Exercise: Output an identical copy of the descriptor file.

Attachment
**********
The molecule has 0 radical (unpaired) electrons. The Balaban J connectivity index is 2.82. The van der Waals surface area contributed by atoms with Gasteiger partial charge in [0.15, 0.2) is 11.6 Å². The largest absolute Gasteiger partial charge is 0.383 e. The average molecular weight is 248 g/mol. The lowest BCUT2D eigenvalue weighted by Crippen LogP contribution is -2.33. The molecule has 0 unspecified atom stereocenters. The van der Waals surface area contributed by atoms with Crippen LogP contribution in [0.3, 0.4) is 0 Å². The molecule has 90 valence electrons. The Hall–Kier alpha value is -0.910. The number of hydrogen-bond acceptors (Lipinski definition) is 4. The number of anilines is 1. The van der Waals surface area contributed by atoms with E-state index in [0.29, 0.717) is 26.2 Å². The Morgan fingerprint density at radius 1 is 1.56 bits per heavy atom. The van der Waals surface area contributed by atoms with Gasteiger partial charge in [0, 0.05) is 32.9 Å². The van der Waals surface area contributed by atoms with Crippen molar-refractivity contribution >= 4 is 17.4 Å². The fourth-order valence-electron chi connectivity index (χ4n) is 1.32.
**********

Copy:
The molecule has 0 radical (unpaired) electrons. The Balaban J connectivity index is 2.82. The van der Waals surface area contributed by atoms with Gasteiger partial charge in [0.15, 0.2) is 11.6 Å². The largest absolute Gasteiger partial charge is 0.383 e. The average molecular weight is 248 g/mol. The lowest BCUT2D eigenvalue weighted by Crippen LogP contribution is -2.33. The molecule has 0 unspecified atom stereocenters. The van der Waals surface area contributed by atoms with Crippen LogP contribution in [0.3, 0.4) is 0 Å². The molecule has 90 valence electrons. The Hall–Kier alpha value is -0.910. The number of hydrogen-bond acceptors (Lipinski definition) is 4. The number of anilines is 1. The van der Waals surface area contributed by atoms with E-state index in [0.29, 0.717) is 26.2 Å². The Morgan fingerprint density at radius 1 is 1.56 bits per heavy atom. The van der Waals surface area contributed by atoms with Gasteiger partial charge in [0, 0.05) is 32.9 Å². The van der Waals surface area contributed by atoms with Crippen molar-refractivity contribution >= 4 is 17.4 Å². The fourth-order valence-electron chi connectivity index (χ4n) is 1.32.